Cattle Council of Australia chief executive Jed Matz said he was shocked at the court ruling, and expected a mandatory fine and/or jail term would have applied in the case.
“On the face of it, it would seem the penalty was manifestly inadequate, give the biosecurity risk the defendant’s actions represented,” he said.
“As a consequence, Cattle Council will look at what the laws are around people who break Australia’s biosecurity laws, to ensure they are adequate to meet the industry’s and the broader community’s needs.”
“The outcome from the case has flagged to us the need to investigate the relevant laws and how they are applied, and take the process up with the Federal Government, if need be.”
Australian Meat Industry Council’s processor chairman David Larkin said while he was not prepared to comment on the specific case without full knowledge, industry’s position on the need to stringently maintain biosecurity and border protection was of the highest importance to the beef industry.
“The processing industry supports the integrity of our borders and our protection systems to ensure that Australia maintains its current world’s best status for animal diseases. Strong deterrents for such breaches needs to be absolutely guaranteed to help maintain that standard,” he said.
“It’s critical that the courts and the presiding judges fully-appreciate and understand the seriousness of such biosecurity breaches, and rule accordingly. It appears in this case they have not,” Mr Larkin said.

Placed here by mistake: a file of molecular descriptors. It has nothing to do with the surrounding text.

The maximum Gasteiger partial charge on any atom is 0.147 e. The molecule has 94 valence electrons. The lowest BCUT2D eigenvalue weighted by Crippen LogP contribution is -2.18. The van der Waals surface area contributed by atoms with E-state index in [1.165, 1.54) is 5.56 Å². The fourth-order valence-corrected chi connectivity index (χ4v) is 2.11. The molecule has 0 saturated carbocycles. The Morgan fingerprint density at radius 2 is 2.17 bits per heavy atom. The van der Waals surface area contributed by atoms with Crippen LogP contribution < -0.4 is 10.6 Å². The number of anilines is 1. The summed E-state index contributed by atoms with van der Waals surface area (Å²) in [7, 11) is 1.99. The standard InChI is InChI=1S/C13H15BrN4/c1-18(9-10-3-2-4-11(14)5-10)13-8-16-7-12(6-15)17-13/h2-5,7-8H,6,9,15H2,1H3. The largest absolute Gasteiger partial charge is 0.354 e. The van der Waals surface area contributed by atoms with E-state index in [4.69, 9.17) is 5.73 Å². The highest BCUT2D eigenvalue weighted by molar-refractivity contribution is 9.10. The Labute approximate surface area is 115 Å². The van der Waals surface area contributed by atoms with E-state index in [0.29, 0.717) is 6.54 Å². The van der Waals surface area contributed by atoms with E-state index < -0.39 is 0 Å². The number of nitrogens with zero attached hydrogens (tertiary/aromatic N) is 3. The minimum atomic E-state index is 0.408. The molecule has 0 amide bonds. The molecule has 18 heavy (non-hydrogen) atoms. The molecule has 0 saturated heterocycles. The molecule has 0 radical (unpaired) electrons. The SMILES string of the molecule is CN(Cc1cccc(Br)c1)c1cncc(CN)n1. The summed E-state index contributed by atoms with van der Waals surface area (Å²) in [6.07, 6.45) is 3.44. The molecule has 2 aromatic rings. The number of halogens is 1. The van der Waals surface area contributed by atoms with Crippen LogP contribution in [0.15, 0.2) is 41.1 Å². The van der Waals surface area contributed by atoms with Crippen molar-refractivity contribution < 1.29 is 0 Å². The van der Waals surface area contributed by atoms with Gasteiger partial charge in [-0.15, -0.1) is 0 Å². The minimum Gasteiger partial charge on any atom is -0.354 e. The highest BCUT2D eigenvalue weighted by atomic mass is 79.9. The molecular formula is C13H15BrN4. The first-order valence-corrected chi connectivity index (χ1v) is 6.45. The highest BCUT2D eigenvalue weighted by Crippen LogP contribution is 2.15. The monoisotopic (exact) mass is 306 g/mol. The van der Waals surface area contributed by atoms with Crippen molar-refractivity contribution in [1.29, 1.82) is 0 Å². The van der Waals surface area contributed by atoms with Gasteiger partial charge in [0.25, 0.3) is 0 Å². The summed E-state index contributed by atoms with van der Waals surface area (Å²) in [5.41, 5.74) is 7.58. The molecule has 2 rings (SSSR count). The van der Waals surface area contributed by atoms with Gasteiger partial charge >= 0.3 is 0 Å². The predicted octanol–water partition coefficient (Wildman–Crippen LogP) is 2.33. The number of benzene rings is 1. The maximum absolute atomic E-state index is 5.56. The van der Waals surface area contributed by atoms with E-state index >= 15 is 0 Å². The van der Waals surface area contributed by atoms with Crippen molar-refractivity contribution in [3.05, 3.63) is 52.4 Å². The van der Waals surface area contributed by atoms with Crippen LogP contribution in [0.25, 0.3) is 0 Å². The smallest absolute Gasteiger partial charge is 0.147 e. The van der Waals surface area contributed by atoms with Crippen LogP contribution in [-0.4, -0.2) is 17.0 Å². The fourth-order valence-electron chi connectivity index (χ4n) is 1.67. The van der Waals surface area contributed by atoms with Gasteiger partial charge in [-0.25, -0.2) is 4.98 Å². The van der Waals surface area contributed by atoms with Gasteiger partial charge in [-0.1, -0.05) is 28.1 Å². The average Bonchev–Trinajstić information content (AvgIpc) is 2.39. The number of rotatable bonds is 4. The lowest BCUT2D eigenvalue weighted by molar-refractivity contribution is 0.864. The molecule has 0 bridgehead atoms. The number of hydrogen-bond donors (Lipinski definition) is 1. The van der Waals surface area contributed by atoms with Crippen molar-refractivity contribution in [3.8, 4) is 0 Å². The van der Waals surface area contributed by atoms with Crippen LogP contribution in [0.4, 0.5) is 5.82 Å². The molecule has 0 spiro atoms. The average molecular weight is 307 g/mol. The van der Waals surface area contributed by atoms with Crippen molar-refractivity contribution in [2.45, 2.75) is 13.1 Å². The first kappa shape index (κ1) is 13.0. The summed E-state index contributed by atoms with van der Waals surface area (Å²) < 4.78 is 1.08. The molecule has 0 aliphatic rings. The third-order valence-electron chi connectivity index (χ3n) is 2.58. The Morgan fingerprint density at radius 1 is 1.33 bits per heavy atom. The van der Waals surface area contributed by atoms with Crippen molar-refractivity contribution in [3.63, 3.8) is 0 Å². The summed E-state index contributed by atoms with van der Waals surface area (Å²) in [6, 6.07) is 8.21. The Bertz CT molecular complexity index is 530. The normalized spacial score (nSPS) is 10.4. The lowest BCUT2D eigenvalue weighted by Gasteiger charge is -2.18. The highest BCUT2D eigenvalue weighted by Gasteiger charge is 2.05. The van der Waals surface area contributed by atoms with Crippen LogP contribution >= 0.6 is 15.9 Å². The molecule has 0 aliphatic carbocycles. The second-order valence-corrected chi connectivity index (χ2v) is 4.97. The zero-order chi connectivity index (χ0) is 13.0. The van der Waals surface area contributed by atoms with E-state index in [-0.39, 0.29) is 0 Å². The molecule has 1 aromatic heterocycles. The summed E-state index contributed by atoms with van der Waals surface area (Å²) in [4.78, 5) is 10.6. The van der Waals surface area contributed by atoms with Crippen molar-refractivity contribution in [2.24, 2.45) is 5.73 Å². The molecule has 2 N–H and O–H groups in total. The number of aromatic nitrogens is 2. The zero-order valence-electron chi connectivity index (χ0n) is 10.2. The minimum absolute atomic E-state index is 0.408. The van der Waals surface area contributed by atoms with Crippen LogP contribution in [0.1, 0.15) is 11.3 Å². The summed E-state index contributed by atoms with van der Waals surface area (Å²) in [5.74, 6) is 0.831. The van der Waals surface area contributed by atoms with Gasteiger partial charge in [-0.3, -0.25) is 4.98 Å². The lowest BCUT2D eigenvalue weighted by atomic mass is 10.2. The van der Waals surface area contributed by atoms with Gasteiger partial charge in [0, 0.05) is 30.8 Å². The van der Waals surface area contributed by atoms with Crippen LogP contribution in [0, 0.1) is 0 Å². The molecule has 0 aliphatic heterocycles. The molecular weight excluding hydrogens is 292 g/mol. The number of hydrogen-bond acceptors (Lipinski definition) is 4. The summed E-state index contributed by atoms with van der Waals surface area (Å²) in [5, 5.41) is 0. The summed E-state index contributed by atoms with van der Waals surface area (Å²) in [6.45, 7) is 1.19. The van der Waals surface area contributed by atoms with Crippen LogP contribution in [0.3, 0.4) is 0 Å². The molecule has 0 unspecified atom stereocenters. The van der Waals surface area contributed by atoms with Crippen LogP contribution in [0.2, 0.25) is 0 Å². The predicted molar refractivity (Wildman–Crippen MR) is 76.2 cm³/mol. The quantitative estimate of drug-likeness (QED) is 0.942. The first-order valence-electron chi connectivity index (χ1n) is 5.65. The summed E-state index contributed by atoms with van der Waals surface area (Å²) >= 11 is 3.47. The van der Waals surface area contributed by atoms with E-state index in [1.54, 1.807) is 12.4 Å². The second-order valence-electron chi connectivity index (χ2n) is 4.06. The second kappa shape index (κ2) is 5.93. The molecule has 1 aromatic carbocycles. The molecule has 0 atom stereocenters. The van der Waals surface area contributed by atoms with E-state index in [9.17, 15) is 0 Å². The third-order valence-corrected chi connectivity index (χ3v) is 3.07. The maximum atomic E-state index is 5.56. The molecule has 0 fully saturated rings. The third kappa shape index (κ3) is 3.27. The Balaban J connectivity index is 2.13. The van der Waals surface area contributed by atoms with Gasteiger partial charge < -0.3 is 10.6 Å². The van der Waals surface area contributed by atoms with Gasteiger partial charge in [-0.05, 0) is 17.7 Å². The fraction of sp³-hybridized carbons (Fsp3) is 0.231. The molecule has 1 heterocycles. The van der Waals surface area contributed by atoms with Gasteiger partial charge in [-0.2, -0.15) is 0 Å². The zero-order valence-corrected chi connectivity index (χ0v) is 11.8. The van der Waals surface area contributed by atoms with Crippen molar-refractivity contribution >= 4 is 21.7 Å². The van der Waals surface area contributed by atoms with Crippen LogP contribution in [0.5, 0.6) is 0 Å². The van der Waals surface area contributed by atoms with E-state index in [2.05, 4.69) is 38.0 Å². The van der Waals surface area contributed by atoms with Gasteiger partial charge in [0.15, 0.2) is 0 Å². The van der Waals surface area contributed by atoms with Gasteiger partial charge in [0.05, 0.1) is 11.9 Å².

“AMIC is an advocate of the deterrent system being fully-enforced through legislation, wherever possible.”
Australian Lot Feeders Association president Don Mackay said the circumstances were particularly bad, given that South Korea was a country that has had a number of outbreaks of FMD in recent years.
“This episode appears to be like a lot of judicial response to things – where the courts do not appear to be in-sync with broader community expectations, or the seriousness of such issues for industry sectors,” Mr Mackay said.
“If somebody has literally walked away with no penalty for deliberately importing meat products from a high-risk country, then there is no signal in that all.”
“If this case was about deliberately mis-identifying meat products as plant material, which it appeared to be, that’s no accident. It sounds like a clear misunderstanding by the court over the seriousness of what has happened.”
Mr Mackay raised the prospect of a lobby to the office of the Director of Public Prosecutions to appeal the court ruling.